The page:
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NYSTCE CST Biology Test

exam
New York State Teacher Certification Examinations- Content Specialty Tests 
(NYSTCE -CST)

The NYSTCE-CSTs consist of  approximately 90 multiple-choice questions (MCQs) and a written assignment.The purpose of the Biology Content Specialty Test (CST) is to assess knowledge and skills in the following seven subareas.

Subarea I—Foundations Of Scientific Inquiry 
(17% of the exam)
                
1. Understand the relationships and common themes that connect mathematics,
science, and technology.

For example:
• analyzing similarities among systems in mathematics, science, and technology (e.g., stability, equilibrium)
• applying concepts and theories from mathematics and other sciences to a biological system
• analyzing the use of biology and other sciences in the design of a technological solution to a given problem
• using the Internet, a variety of software (e.g., spreadsheets, graphing utilities, statistical packages, simulations), and technologies (e.g., graphing calculators, computers) to model and solve problems in mathematics, science, and technology.

2. Understand the historical and contemporary contexts of biological study and the
applications of biology and biotechnology to society.

For example:
• recognizing the significance of key events in the history of biological study (e.g., development of the microscope, understanding the structure of DNA, use of animals in research, genomic research)
• recognizing the contributions of diverse cultures and individuals to biological study
• evaluating the impact of social factors on biological study (e.g., restrictions on the development of human cloning techniques, demand for genetically modified agricultural crops, bioethics)
• interpreting the implications for society of recent developments in biology and biotechnology (e.g., medical technology, genetic engineering, waste water treatment, food safety)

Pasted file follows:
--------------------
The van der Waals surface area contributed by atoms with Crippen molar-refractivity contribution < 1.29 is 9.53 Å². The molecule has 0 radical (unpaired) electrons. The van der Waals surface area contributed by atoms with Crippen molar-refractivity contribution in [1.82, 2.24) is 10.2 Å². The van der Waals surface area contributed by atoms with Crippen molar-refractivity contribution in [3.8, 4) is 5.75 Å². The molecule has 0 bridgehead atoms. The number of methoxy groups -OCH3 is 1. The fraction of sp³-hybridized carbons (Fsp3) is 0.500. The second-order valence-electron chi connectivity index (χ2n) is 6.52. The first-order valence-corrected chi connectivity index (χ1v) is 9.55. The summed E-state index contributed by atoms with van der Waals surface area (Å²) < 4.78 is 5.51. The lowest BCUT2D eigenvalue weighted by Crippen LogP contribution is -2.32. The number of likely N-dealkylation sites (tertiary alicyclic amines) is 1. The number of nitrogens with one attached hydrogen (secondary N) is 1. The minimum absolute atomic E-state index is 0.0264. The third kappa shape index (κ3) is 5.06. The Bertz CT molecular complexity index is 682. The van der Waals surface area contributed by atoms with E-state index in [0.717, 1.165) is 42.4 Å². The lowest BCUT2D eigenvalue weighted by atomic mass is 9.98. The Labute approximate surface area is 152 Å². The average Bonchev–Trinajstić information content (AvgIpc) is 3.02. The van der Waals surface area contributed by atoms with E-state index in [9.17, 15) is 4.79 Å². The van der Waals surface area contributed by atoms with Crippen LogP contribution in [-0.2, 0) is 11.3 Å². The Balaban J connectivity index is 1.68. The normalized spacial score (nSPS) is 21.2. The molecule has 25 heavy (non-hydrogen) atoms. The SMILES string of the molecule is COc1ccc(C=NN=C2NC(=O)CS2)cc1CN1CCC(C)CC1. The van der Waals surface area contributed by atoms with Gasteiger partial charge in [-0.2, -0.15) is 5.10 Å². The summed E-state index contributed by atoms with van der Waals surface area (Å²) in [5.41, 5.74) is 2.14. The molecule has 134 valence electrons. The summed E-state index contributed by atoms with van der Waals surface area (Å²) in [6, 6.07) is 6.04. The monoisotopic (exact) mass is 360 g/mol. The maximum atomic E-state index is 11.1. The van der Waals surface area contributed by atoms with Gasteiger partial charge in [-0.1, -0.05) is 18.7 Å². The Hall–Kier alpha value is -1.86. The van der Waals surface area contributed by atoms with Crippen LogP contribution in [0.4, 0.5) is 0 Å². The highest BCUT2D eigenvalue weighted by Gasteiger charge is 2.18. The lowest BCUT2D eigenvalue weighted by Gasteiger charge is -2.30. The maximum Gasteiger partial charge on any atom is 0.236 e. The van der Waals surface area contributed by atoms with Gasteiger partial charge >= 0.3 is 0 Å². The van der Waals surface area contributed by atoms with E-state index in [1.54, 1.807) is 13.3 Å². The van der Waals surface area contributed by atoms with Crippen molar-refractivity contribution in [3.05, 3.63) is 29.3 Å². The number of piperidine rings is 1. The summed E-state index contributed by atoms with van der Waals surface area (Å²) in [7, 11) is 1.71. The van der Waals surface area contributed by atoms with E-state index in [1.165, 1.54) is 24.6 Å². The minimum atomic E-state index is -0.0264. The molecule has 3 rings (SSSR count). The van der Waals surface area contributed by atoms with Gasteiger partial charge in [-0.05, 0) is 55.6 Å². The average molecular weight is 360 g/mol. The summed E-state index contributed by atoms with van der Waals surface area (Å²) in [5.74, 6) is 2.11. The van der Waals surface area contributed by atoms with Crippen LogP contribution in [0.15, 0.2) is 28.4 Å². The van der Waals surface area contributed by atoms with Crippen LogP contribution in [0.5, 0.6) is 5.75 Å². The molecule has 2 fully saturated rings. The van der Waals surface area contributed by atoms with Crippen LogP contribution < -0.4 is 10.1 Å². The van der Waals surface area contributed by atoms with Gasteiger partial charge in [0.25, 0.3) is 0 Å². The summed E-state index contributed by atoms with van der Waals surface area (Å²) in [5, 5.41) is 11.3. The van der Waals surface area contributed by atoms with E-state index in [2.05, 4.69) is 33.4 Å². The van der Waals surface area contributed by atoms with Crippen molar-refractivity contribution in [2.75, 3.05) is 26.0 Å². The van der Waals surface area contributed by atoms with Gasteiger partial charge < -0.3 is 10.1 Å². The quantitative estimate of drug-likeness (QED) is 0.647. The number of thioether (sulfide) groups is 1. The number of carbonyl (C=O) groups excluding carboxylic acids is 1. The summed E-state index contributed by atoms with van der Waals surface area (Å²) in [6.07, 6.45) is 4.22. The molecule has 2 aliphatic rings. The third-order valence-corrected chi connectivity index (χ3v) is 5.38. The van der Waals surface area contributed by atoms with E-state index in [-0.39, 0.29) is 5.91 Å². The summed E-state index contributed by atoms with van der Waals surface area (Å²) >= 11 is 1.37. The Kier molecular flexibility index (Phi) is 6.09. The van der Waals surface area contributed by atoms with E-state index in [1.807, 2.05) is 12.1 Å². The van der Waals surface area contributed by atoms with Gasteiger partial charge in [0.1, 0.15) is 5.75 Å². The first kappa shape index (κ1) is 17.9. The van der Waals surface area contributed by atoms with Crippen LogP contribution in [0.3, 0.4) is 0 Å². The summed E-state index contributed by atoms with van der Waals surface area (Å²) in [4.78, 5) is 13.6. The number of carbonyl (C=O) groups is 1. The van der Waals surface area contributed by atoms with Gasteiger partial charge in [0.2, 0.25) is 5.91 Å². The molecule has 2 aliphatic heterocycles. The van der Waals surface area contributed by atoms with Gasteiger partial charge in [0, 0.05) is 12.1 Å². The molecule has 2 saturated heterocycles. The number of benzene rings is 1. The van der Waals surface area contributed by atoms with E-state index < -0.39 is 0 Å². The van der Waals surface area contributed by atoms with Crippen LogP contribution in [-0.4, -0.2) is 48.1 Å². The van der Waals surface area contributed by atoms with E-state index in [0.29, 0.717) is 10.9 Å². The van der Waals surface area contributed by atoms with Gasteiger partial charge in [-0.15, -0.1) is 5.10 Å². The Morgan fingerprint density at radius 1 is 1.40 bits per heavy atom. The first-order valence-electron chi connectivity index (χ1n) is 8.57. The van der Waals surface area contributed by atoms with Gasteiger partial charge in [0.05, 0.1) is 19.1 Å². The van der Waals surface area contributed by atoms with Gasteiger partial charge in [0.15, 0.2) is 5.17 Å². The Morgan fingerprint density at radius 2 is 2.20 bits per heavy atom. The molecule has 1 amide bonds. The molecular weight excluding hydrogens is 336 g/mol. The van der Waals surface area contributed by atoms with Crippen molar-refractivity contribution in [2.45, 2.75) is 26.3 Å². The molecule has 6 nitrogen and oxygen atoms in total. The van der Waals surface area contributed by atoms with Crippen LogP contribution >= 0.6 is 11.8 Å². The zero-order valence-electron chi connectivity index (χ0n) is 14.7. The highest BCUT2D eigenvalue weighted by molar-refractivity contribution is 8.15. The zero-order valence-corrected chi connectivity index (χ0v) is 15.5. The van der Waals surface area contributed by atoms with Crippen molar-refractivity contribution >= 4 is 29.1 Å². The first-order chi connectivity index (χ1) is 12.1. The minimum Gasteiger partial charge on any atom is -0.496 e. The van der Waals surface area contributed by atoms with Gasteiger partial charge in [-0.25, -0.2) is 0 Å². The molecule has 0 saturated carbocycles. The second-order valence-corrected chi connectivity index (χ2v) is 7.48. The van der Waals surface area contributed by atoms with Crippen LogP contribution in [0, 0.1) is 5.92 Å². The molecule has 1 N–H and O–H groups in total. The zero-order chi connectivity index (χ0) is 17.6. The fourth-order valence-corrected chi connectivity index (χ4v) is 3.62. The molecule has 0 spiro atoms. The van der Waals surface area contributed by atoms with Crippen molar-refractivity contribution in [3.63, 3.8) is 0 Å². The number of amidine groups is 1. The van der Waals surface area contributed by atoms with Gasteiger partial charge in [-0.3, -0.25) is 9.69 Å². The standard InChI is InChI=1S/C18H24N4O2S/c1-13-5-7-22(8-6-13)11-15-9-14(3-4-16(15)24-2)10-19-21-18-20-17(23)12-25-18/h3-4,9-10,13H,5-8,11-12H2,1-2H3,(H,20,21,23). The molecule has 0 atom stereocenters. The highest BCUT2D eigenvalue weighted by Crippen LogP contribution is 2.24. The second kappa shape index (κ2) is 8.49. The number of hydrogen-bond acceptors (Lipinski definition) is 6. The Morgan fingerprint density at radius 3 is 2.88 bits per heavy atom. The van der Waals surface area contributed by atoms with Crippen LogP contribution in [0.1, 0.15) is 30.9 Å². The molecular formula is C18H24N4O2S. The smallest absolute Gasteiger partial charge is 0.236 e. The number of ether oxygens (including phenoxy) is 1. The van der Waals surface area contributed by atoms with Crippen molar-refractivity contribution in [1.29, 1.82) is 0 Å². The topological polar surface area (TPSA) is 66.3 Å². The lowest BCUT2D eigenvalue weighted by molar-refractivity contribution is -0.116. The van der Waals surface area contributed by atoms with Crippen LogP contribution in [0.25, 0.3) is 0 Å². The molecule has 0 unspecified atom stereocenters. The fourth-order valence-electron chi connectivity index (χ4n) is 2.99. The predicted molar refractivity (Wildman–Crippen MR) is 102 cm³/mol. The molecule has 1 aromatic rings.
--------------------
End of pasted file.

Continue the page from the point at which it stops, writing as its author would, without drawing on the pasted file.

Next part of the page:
3. Understand the process of scientific inquiry and the role of observation, experimentation, and communication in explaining natural phenomena.

For example:
• analyzing processes by which new scientific knowledge and hypotheses are
generated
• analyzing ethical issues related to the process of scientific research and reporting
• evaluating the appropriateness of a specified experimental design to test a
hypothesis
• demonstrating an ability to design a hypothesis-testing inquiry experiment

4. Understand the processes of gathering, organizing, reporting, and interpreting
scientific data, and apply this understanding in the context of biological investigations.
For example:
• evaluating the appropriateness of a given method or procedure for collecting data
for a specified purpose
• selecting an appropriate and effective graphic representation (e.g., graph, table,
diagram) for organizing, reporting, and analyzing given experimental data
• demonstrating the ability to appropriately set up and label graphs with dependent
and independent variables
• applying procedures and criteria for reporting experimental protocols and data
(e.g., use of statistical tests)
• analyzing relationships between factors (e.g., linear, exponential) as indicated by
experimental data

5. Understand and apply principles and procedures of measurement used in the
biological sciences.
For example:
• demonstrating an ability to use the metric system
• evaluating the appropriateness and limitations of units of measurement,
measuring devices, or methods of measurement for given situations
• applying methods of measuring microscopic organisms and structures
• analyzing likely sources of error in measurement and the consequences of such
error on subsequent calculations and conclusions

6.Understand the use of equipment, materials, chemicals, and living organisms in
biological studies and the application of procedures for their proper, safe, and legal use.

For example:
• demonstrating knowledge of the appropriate use of given laboratory materials,
instruments, and equipment (e.g., indicators, microscopes, centrifuges,
spectrophotometers, chromatography equipment)
• applying proper methods for storing, identifying, dispensing, and disposing of
chemicals and biological materials
• identifying sources of and interpreting information (e.g., material safety data
sheets) regarding the proper, safe, and legal use of equipment, materials, and
chemicals
• interpreting guidelines and regulations for the proper and humane procurement